To all my fellow rebel jews, though the space may be far between us geographically at this moment, sending out especial love and light on this first night of Hanukkah. Next year in freedom, for all people, everywhere. May all of us lighting the flames of liberatory aspirations over eight consecutive evenings help to collectively illuminate the path.
#FreedomToMove #FreedomToStay #FreedomToReturn #FreedomForAll
(photo: my candles burning bright like my heart)
Night two of Hanukkah, and for all my fellow transgressive-queer rebel Jews out there, here’s a little gift. Spin your dreidel and listen to the October 31, 2018 interview on the Hotwire podcast, episode 43, for insightful and poignant words from my dear friend Ami, who works at the Tree of Life Synagogue when not doing all sorts of anarchistic organizing and feministic care projects.
As Ami summed up the feeling in Pittsburgh after the anti-Semitic and white supremacist murders, “I’m speaking to you pretty normally now, but this is a deeply mourningful time, and the city of Pittsburgh is grieving, just for people to remember that, and remember that there is a political element to this, and there’s also deep pain and sorrow that’s happening, and just keep us in your thoughts and actions and care work. I’m seeing our process of grieving beginning, and all of that feels like the outpouring of the anarchist tendencies that already exist within Jewish culture and beliefs.”
(photo: my menorah, in anticipation of the coming light)
#AntiSemitismKills #MayTheirMemoryBeABlessing #HateFascismLoveYourFriends #WeMustCareForEachOther #TryAnarchismForLife #LoveAndRage #LoveAndLight
Someone took issue, playfully, with me focusing on Hanukkah. But who doesn’t need increasing light each increasingly dark night at this time of year, especially with the storm clouds of fascism and climate catastrophe rolling in fast and furiously? Besides, one could argue that it’s debatable if I’m a proper Jew, so I’m for sure DIYing my own rituals.
As such, my fellow rebel Jews, on night three I’m letting my online dreidel gift you not only ever-brighter light and love but also two folks, Sam Bick and David Zinman, who do one (hell of a) podcast, TREYF — fittingly, “a debatably Jewish podcast.” They cover political topics that are often taboo in North American Jewish communities. Meaning, this is one rad and troublemaking series!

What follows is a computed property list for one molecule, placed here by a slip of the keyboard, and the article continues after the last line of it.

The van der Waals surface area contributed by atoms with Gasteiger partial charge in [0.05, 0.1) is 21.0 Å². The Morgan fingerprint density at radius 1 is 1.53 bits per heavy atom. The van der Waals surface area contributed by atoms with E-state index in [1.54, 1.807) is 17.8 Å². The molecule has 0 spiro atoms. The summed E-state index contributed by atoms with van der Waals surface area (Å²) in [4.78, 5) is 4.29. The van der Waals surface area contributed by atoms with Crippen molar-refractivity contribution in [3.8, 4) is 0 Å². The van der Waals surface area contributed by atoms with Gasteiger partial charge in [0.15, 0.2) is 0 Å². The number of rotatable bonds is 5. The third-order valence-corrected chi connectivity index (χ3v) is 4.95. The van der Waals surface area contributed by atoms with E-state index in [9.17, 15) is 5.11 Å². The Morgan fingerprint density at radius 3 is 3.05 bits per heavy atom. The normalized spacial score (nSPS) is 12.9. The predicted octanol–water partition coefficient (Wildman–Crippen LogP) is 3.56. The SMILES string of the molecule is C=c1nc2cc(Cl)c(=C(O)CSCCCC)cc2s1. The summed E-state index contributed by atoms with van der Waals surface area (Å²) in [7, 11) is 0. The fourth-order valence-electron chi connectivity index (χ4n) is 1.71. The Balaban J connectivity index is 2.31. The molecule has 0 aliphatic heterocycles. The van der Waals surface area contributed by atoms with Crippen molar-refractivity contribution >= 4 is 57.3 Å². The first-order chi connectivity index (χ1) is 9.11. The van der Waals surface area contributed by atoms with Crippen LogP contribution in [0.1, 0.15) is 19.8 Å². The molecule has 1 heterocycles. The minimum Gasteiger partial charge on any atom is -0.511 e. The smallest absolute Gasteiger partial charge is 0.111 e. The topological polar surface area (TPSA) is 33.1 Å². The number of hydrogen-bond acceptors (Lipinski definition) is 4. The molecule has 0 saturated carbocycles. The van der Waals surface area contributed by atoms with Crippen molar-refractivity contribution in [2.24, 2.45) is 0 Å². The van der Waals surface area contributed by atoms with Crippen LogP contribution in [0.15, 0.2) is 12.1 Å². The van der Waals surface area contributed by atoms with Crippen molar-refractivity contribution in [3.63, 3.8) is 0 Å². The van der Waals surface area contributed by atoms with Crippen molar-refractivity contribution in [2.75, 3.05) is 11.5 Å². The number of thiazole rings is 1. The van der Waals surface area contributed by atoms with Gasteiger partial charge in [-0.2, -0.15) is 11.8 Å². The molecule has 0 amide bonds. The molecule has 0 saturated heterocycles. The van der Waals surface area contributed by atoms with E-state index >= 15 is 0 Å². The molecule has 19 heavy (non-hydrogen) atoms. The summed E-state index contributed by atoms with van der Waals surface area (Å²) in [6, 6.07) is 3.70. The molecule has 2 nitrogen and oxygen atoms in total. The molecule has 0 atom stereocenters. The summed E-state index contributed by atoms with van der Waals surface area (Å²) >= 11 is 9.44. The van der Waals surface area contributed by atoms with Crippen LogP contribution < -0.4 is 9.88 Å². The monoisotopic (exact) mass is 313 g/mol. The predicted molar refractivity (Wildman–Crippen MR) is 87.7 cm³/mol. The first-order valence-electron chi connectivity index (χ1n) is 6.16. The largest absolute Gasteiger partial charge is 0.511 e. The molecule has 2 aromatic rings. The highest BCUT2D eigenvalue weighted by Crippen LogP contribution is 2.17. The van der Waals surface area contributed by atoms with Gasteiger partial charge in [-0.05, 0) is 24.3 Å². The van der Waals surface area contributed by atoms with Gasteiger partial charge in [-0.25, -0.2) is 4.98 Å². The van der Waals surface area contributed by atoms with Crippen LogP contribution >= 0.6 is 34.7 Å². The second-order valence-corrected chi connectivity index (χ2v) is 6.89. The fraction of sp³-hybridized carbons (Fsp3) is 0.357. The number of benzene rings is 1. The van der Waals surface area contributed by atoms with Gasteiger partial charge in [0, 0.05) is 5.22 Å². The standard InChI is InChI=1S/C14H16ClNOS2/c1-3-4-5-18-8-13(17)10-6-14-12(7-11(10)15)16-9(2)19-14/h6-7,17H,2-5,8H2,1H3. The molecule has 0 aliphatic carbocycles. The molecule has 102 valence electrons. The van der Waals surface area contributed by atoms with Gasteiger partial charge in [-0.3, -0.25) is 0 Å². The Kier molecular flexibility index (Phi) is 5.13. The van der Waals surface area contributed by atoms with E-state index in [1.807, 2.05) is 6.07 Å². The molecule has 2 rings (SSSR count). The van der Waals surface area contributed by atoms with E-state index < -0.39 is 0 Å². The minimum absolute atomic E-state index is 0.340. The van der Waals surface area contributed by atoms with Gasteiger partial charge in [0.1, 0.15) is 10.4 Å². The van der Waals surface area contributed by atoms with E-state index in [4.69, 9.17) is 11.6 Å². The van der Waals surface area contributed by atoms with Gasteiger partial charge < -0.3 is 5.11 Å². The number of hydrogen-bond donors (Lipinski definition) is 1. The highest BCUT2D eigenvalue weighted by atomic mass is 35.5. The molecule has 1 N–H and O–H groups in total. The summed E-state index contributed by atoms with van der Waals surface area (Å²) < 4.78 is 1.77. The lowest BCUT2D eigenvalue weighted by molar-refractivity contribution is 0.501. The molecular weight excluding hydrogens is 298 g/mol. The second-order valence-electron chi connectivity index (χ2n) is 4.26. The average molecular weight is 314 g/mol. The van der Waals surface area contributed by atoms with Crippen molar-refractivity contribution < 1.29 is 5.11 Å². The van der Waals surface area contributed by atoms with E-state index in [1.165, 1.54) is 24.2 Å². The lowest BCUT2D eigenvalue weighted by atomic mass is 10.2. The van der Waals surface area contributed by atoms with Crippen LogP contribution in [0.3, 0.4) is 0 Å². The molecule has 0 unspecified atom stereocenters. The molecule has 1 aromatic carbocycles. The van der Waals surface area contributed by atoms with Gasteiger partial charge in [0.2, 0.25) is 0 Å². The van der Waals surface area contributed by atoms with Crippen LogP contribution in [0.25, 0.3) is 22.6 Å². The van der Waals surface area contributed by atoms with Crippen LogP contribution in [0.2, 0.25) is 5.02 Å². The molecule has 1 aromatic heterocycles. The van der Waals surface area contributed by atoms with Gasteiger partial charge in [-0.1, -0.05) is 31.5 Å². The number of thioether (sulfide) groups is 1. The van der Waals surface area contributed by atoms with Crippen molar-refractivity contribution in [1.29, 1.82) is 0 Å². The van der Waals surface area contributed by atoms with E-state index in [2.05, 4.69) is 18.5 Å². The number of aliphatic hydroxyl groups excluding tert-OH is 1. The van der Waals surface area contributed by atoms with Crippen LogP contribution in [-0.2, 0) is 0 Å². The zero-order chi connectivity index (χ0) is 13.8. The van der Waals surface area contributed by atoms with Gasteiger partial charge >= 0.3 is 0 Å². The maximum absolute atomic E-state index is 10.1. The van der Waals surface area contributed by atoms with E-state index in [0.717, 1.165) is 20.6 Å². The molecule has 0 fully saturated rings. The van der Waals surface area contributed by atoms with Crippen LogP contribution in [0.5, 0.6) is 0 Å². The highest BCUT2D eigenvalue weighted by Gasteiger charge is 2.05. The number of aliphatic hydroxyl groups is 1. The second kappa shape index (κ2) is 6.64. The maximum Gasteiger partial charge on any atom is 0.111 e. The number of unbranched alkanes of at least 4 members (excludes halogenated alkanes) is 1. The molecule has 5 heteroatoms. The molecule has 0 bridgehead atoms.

You can find it at https://treyfpodcast.wordpress.com/.
And if you feel so inclined, tossing a little gelt their way — chocolate coins or especially metal ones — will help sustain the smart reflections you’ll discover on Treyf.
(photo: my menorah’s glowing flames of resistance and resilience)
This week finds me obsessed, in a good way, with my next curated anthology, placeholder titled “Deciding for Ourselves” (AK Press). In chatting with potential contributors about pieces on the messy-beautiful process of self-governance, in living action in the here and now of various neighborhoods, cities, and rural communities, I’m reminded of two “things”: the best things in life are not things at all but rather the do-it-ourselves social fabrics/relations we cultivate when we create and hold brave spaces of our own shaping; and such spaces are always, and always must be, a work-in-process, a dynamic experiment, a journey toward a dream-horizon we keep in sight yet never fully reach. Because how could we? That would be closing a door on possibilities.
Or maybe this is what my menorah is reminding me of on night 4 of Hanukkah. It’s been in my bio-family as long as I can recall, and is the one thing I wanted, and haven’t wanted to part with. I’ve no idea of its origins, but it’s two doors on the base have never, ever stayed closed. They seem to reflect my dad’s favorite advice: “Keep your options open.”